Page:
J Korean Assoc Oral Maxillofac Surg 2018; 44(6): 269~274
A retrospective study of mandibular fractures in children
Santanu Mukhopadhyay
Department of Pedodontics and Preventive Dentistry, Dr. R. Ahmed Dental College & Hospital, Kolkata, India
Santanu Mukhopadhyay
Department of Pedodontics and Preventive Dentistry, Dr. R. Ahmed Dental College & Hospital, 114 Acharya Jagadish Chandra Bose Road, Sealdah, Kolkata 700014, India
TEL: +91-33226511032 FAX: +91-33222268509
E-mail: msantanu25@gmail.com
ORCID: https://orcid.org/0000-0002-7810-987X
Received December 5, 2017; Revised January 17, 2018; Accepted January 17, 2018.; Published online December 31, 2018.
© Korean Association of Oral and Maxillofacial Surgeons. All rights reserved.

This is an Open Access article distributed under the terms of the Creative Commons Attribution Non-Commercial License (http://creativecommons.org/licenses/by-nc/4.0/) which permits unrestricted non-commercial use, distribution, and reproduction in any medium, provided the original work is properly cited.
Objectives: The incidence and patterns of mandibular fractures vary by country and population age. This retrospective study evaluated the etiologies and patterns of mandibular fractures in children.
Materials and Methods: The clinical records of 89 children (45 males and 44 females) aged 0 to 12 years who presented with mandibular fractures from July 2012 to June 2016 were retrospectively reviewed. The sex, patient age, site of fracture, etiology of trauma, and monthly variations of the fractures were recorded. Descriptive statistics, the z-test and chi-square test were used for statistical analysis and the P-value was set at <0.05.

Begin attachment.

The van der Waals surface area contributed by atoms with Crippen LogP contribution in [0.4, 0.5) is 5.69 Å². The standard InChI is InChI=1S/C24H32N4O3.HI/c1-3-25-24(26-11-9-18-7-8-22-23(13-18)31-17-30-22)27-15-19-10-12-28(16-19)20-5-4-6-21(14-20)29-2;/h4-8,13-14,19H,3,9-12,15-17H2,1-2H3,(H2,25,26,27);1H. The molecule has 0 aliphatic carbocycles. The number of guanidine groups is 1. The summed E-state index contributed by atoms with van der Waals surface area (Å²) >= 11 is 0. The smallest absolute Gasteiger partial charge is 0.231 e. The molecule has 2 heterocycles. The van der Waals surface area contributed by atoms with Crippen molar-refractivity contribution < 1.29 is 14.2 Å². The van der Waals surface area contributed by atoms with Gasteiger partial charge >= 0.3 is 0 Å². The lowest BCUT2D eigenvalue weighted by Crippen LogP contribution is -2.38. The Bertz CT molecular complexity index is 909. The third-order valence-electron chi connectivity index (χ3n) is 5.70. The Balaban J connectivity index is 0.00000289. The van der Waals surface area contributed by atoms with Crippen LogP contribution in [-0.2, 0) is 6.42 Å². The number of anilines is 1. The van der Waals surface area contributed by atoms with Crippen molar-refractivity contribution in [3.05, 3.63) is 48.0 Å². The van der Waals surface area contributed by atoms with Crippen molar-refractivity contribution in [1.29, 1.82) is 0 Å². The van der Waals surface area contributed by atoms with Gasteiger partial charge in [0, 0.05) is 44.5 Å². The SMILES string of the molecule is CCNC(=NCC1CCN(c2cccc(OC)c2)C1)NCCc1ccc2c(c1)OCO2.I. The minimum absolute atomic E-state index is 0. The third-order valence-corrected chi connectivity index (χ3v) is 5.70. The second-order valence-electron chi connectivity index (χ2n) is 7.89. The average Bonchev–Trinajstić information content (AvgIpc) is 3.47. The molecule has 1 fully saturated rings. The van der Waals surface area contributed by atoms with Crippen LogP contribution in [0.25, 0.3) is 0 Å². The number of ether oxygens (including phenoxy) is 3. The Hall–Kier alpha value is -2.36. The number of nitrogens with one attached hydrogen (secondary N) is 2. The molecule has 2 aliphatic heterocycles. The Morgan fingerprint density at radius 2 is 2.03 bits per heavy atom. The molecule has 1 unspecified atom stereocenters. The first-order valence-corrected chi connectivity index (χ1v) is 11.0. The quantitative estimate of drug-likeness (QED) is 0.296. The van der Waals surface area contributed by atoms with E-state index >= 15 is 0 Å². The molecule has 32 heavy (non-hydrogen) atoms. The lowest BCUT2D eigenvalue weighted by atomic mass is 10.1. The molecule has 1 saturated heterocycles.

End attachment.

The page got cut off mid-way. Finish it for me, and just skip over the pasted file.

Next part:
Results: Eighty-nine children (male-to-female ratio 1.02:1) sustained 131 mandibular fractures. Within the study sample, the 6 to 9 year age group most frequently experienced fractures (47.3%). Falls and road traffic accidents (RTA) were the two most common etiological factors that accounted for 44.9% and 24.7% of cases. The condylar fracture was the most common anatomical location (38.9%) followed by the angle (20.6%), parasymphysis (18.3%), body (15.3%), and symphysis (5.3%). A single fracture (51.7%) was more common than multiple fractures (48.3%). The month-wise distribution of mandibular fractures was fairly constant.
Conclusion: The condylar region was the most common anatomic site for fractures; in addition, a fall and RTA were the major etiological factors for mandibular fractures. A single fracture was observed in 51.7% of patients while multiple fracture lines accounted for 48.3% of cases.
Keywords: Mandibular fractures, Child, Epidemiology

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